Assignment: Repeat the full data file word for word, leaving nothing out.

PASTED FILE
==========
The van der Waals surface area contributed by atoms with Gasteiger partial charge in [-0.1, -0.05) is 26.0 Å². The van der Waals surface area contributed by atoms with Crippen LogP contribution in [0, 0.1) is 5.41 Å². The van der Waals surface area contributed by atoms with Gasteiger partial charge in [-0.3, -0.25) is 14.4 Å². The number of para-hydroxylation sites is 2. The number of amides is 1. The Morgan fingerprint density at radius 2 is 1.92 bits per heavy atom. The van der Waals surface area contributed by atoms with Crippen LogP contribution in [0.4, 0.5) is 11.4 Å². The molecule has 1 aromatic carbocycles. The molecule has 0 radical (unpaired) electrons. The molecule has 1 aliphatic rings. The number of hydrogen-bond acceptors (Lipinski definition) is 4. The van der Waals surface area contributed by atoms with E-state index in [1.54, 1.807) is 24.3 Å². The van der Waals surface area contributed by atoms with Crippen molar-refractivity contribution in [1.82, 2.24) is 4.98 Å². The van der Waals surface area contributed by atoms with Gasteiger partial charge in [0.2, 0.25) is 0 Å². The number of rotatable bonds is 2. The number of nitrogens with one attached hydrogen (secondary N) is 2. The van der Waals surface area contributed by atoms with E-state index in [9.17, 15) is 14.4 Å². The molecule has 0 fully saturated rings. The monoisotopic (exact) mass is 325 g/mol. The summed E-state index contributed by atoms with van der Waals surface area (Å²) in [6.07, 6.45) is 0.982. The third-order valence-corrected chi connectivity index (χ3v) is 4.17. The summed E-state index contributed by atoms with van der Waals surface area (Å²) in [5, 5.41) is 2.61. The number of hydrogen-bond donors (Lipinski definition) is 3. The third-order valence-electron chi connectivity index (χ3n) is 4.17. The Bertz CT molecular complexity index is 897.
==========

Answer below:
The van der Waals surface area contributed by atoms with Gasteiger partial charge in [-0.1, -0.05) is 26.0 Å². The van der Waals surface area contributed by atoms with Crippen LogP contribution in [0, 0.1) is 5.41 Å². The van der Waals surface area contributed by atoms with Gasteiger partial charge in [-0.3, -0.25) is 14.4 Å². The number of para-hydroxylation sites is 2. The number of amides is 1. The Morgan fingerprint density at radius 2 is 1.92 bits per heavy atom. The van der Waals surface area contributed by atoms with Crippen LogP contribution in [0.4, 0.5) is 11.4 Å². The molecule has 1 aromatic carbocycles. The molecule has 0 radical (unpaired) electrons. The molecule has 1 aliphatic rings. The number of hydrogen-bond acceptors (Lipinski definition) is 4. The van der Waals surface area contributed by atoms with E-state index in [1.54, 1.807) is 24.3 Å². The van der Waals surface area contributed by atoms with Crippen molar-refractivity contribution in [1.82, 2.24) is 4.98 Å². The van der Waals surface area contributed by atoms with Gasteiger partial charge in [0.2, 0.25) is 0 Å². The number of rotatable bonds is 2. The number of nitrogens with one attached hydrogen (secondary N) is 2. The van der Waals surface area contributed by atoms with E-state index in [9.17, 15) is 14.4 Å². The molecule has 0 fully saturated rings. The monoisotopic (exact) mass is 325 g/mol. The summed E-state index contributed by atoms with van der Waals surface area (Å²) in [6.07, 6.45) is 0.982. The third-order valence-corrected chi connectivity index (χ3v) is 4.17. The summed E-state index contributed by atoms with van der Waals surface area (Å²) in [5, 5.41) is 2.61. The number of hydrogen-bond donors (Lipinski definition) is 3. The third-order valence-electron chi connectivity index (χ3n) is 4.17. The Bertz CT molecular complexity index is 897.